Below are the top 10 blog posts from our Insurance & Reinsurance Disputes Blog for 2019. These are the ones our readers viewed the most last year on our blog. The compilation is diverse as is the topic of insurance and reinsurance disputes. Please enjoy this stroll down memory lane. If you like these and are not registered on the blog, just go to the blog home page and sign up.
Interestingly, readers of these posts on Lexology picked some different ones as part of the Top 10 for 2019, but that’s ok. I hope you enjoyed them all.
Enforcement of Arbitration Subpoenas and Summonses
Posted on February 11, 2019 by Larry P. Schiffer
Sometimes it is necessary to obtain evidence from non-parties during a reinsurance arbitration. Yet, the Federal Arbitration Act (“FAA”) does not expressly sanction non-party (or for that matter any) pre-hearing discovery. In practice, however, most parties ask the arbitration panel to issue a subpoena to a “hearing” and then negotiate with the non-party about producing documents without the need to appear at a hearing with a witness. Most non-parties just want the subpoena for their records (to protect against criticism from others about volunteering information) and will eventually agree to produce a negotiated set of documents. Moreover, nothing in the FAA bars a party from negotiating a common-sense resolution to a subpoena request.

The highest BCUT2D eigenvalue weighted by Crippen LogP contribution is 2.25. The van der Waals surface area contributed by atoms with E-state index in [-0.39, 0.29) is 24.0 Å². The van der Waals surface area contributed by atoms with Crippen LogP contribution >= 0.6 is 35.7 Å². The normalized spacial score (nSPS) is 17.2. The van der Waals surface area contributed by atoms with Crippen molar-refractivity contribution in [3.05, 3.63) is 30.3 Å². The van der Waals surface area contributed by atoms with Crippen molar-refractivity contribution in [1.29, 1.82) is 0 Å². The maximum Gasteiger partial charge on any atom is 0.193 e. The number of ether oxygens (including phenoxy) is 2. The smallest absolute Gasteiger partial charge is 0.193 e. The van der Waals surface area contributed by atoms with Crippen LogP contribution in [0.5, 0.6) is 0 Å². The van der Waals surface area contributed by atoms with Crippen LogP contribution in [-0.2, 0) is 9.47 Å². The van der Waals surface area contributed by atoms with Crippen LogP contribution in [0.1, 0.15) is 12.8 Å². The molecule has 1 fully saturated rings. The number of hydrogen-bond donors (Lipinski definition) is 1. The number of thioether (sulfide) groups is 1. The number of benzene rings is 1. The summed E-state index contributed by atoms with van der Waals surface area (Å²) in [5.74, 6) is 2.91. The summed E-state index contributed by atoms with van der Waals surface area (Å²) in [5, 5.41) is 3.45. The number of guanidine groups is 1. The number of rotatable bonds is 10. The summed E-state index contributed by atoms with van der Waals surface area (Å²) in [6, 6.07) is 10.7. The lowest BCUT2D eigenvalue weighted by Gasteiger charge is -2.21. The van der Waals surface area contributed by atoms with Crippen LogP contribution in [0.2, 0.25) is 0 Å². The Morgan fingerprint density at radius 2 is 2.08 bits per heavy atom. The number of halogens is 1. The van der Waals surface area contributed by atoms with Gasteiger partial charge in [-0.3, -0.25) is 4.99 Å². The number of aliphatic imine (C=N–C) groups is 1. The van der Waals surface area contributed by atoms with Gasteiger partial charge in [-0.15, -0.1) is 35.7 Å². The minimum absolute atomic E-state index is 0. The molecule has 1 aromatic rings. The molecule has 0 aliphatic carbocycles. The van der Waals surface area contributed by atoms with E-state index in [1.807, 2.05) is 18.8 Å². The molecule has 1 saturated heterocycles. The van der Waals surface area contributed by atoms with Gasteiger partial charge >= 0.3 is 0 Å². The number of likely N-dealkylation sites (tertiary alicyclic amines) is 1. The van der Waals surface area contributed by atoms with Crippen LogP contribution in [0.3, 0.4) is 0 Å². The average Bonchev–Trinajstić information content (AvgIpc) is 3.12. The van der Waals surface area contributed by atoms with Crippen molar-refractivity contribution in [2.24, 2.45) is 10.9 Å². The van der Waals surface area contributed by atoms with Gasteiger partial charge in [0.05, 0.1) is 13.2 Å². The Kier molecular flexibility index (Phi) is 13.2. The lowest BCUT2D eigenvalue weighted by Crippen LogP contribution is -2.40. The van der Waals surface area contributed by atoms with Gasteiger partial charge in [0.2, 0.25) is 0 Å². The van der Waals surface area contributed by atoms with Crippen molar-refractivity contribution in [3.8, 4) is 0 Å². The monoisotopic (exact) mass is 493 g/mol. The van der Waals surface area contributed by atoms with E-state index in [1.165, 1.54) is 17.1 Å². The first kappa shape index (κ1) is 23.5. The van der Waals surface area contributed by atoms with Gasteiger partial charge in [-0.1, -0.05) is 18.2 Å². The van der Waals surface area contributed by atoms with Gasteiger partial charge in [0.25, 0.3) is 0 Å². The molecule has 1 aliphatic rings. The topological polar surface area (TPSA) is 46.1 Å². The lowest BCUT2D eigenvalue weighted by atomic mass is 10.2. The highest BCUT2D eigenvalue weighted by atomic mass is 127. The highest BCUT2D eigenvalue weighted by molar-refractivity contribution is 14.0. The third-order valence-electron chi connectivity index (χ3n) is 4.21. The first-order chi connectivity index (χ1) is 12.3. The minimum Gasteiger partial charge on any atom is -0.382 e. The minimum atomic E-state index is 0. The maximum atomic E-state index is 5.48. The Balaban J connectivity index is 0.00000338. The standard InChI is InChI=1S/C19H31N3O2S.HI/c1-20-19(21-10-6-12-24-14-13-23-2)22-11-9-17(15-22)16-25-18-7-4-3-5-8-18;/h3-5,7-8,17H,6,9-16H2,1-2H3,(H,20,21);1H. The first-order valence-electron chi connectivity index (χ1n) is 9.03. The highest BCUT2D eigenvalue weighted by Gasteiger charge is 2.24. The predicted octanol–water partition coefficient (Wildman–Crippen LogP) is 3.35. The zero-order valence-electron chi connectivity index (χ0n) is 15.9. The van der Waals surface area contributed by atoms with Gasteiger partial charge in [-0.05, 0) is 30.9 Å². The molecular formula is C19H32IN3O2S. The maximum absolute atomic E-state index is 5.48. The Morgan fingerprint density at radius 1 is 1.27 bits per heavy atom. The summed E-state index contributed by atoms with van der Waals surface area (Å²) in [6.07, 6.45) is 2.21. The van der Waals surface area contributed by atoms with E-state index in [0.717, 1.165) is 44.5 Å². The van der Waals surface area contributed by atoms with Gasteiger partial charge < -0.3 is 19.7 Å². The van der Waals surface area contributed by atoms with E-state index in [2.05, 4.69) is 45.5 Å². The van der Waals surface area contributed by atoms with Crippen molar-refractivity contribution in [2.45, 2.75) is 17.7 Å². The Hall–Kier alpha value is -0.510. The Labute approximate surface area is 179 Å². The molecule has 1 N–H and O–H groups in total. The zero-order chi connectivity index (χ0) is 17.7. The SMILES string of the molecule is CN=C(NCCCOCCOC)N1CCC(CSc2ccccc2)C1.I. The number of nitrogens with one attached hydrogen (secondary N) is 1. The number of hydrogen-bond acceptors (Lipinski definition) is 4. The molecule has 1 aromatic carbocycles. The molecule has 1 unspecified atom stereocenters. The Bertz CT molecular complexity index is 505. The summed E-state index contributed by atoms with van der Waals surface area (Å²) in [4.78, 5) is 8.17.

Can English Law Insurance Policies Cover Fines Imposed Under GDPR?
Posted on January 23, 2019 by Garon Anthony
When the General Data Protection Regulation (“GDPR”) passed into English law on 25 May 2018, one of the headlines that heralded the new legislation was the Information Commissioner Office’s (“ICO”) new power to impose fines of up to €20million, or 4% of global turnover (whichever is the higher) on organisations that breach the GDPR. Given the dramatic increase of the ICO’s power to impose fines, one of the questions asked by insurance market participants was whether these fines could be covered by insurance?
New York Appellate Court Upholds Title Insurance Kickback Regulation
Posted on January 15, 2019 by Larry P. Schiffer
Last summer, a New York state motion court granted a petition by the title insurance industry challenging a New York State Department of Financial Services (“DFS”) regulation promulgated to prohibit certain practices affecting title insurance costs. That order has now been modified by an appellate court and the petition has been denied except for two subsections of the regulation.
Directors and officers (“D&O”) liability insurance generally protects directors and officers against legal expenses and personal liability for acts and omissions taken in their capacity as directors and officers of the insured company. In a recent case, coverage was excluded where directors also acted as investors of the company.
Arbitration of Insurance Coverage Disputes
Posted on February 7, 2019 by Larry P. Schiffer
Coverage disputes between insurance carriers and policyholders are ripe for resolution through arbitration. ARIAS•U.S. is working on a project to create an arbitration pathway, including modified rules and requirements for certified arbitrators, for these types of disputes and others. But unless the parties agree or the insurance contract contains an arbitration clause, the arbitration option is not available.
Breach of Contract Exclusion Precludes Coverage
Posted on August 14, 2019 by Larry P. Schiffer